Home » Season 2 » Female Value: Dead in the Ashes of McCarthy’s The Road

Female Value: Dead in the Ashes of McCarthy’s The Road

By Marissa Huggins, V Form

Female Value: Dead in the Ashes of McCarthy’s The Road

In a post-apocalyptic world, the way of survival is quite literally “every man for himself.” The few humans that survive the apocalypse are forced back to their primitive states of being and live in constant fear of death. Some survivors, known as “the bad guys,” change their perception of human life and become morally limitless with their methods of survival. The “bad guys” either kill or capture people, depending on the perceived threat or benefit. Thus, the post-apocalyptic world’s culture is one where everyone’s purpose is to sustain his or her own life. Unlike most of the survivors in McCarthy’s The Road, the father and son have a co-dependent relationship that often promotes their survival. While the father may have been upset that his wife killed herself, his wife was wise to end her life and escape her life of imprisonment.

The wife was an intelligent woman who was aware of the reality of her life as a female in the post-apocalyptic world. A normal functioning society, that values a variety of human traits, does not describe the state of the world after the apocalypse. Physical strength served as one of the few advantageous human qualities capable of increasing the value of a survivor’s life. Regardless of a female’s physical strength, she was reduced down, from her already unequal status, to a reproductive system. A female’s sole purpose, in the eyes of males, was to repopulate the earth. The male dominant culture did not see value in a woman’s existence, unless, of course, she was healthy enough to have children or to be eaten alive. Thus, if the wife didn’t kill herself, she would likely be captured, treated horribly by men, and disregarded to have any value.

The wife was both wise and logical. Regardless of her desire to live, she made the conscious decision to end her life because she realized that her life as a woman was not worth living. The wife was not suffering from depression when she killed herself; the decision she made to end her life was purely logical. While she may have had no desire to die in the pre-apocalyptic world, the post-apocalyptic world couldn’t provide her any reason to live. No female wants to be raped, stripped of her already limited rights, and used as a birthing machine. Given the situation of the post-apocalyptic world, the wife was more likely to be abducted, and, therefore, abused, than safe with her husband and son. Being abducted and non-consensually impregnated would rip the wife of her freedom by taking away her basic right to choose what she wants to do with her body. Furthermore, the concept of having a child would lose its meaning. If the wife ever saw her child after she gave birth, she wouldn’t see the child the way she saw her son. Having its freedom ripped away at birth, she would see the child as a being built to destroy the “goodness” left in the bleak world.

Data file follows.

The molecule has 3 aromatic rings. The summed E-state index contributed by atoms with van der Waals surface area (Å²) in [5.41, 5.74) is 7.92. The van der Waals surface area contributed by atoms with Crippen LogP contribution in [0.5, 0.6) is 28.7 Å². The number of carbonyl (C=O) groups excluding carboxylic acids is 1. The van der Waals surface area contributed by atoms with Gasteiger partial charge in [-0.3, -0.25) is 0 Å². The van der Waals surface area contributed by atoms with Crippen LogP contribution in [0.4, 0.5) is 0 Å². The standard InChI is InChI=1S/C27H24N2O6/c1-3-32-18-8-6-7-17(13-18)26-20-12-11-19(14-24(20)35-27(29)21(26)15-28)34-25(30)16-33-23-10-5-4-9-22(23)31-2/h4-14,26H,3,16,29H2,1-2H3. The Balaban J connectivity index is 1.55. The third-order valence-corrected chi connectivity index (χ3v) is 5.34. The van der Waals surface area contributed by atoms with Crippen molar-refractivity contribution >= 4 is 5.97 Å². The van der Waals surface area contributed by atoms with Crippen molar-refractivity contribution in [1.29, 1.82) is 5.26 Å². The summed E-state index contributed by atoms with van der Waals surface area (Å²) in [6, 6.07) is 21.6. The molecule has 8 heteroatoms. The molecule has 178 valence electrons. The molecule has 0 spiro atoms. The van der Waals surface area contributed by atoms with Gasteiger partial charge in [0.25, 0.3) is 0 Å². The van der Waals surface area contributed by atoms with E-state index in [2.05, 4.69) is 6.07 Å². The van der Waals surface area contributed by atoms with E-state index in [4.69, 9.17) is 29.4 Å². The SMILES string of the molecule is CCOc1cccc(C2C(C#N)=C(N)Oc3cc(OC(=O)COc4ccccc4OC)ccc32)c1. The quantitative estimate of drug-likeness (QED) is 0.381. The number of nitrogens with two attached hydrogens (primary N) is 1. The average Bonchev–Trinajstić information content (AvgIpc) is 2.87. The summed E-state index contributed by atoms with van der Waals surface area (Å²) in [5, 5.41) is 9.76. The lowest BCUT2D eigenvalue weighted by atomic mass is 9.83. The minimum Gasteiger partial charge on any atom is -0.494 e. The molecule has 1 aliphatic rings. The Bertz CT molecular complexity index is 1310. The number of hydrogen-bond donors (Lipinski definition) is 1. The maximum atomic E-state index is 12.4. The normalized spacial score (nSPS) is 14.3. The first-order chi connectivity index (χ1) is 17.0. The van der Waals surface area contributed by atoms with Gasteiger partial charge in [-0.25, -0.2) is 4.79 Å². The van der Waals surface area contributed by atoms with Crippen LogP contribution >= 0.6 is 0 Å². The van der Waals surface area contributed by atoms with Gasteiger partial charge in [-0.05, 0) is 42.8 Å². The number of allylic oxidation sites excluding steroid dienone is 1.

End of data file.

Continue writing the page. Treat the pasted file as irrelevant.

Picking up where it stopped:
The husband could argue that it was selfish of the wife to kill herself. Killing herself did save her from a lot of suffering, but, at the same time, killing herself helped her husband and son. The son and father struggled enough to find food and shelter to sustain themselves, simply finding food for another person would be difficult and burdensome for the whole family. Additionally, in the very likely event that the wife was captured, her son and husband would have to experience the pain of seeing her abused, while not being able to do anything about it. Alternatively, the father and boy could easily be torn apart from the wife, never to see her again, or killed while trying to save her. By killing herself, the wife protected her son and husband from pain and, quite possibly, saved their lives.

Marissa Huggins is a V Former from Lake Bluff, Illinois.  She is a prefect in Pine/Oak, runs cross country, and loves biology. 

Search Volumes